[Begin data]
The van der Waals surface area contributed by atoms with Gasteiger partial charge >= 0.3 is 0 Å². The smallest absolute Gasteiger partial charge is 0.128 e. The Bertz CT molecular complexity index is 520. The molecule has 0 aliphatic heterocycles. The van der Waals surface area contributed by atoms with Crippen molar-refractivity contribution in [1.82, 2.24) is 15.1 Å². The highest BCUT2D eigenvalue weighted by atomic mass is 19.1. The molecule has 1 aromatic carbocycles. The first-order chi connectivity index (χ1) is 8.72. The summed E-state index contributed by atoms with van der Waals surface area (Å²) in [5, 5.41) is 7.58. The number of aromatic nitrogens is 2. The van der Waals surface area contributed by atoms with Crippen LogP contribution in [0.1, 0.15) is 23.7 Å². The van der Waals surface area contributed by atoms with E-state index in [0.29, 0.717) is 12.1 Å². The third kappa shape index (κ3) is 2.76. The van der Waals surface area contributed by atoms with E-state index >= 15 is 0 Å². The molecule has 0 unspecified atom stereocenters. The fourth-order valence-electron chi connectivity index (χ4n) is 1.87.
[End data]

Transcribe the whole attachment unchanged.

The van der Waals surface area contributed by atoms with Gasteiger partial charge >= 0.3 is 0 Å². The smallest absolute Gasteiger partial charge is 0.128 e. The Bertz CT molecular complexity index is 520. The molecule has 0 aliphatic heterocycles. The van der Waals surface area contributed by atoms with Crippen molar-refractivity contribution in [1.82, 2.24) is 15.1 Å². The highest BCUT2D eigenvalue weighted by atomic mass is 19.1. The molecule has 1 aromatic carbocycles. The first-order chi connectivity index (χ1) is 8.72. The summed E-state index contributed by atoms with van der Waals surface area (Å²) in [5, 5.41) is 7.58. The number of aromatic nitrogens is 2. The van der Waals surface area contributed by atoms with Crippen LogP contribution in [0.1, 0.15) is 23.7 Å². The van der Waals surface area contributed by atoms with E-state index in [0.29, 0.717) is 12.1 Å². The third kappa shape index (κ3) is 2.76. The van der Waals surface area contributed by atoms with E-state index >= 15 is 0 Å². The molecule has 0 unspecified atom stereocenters. The fourth-order valence-electron chi connectivity index (χ4n) is 1.87.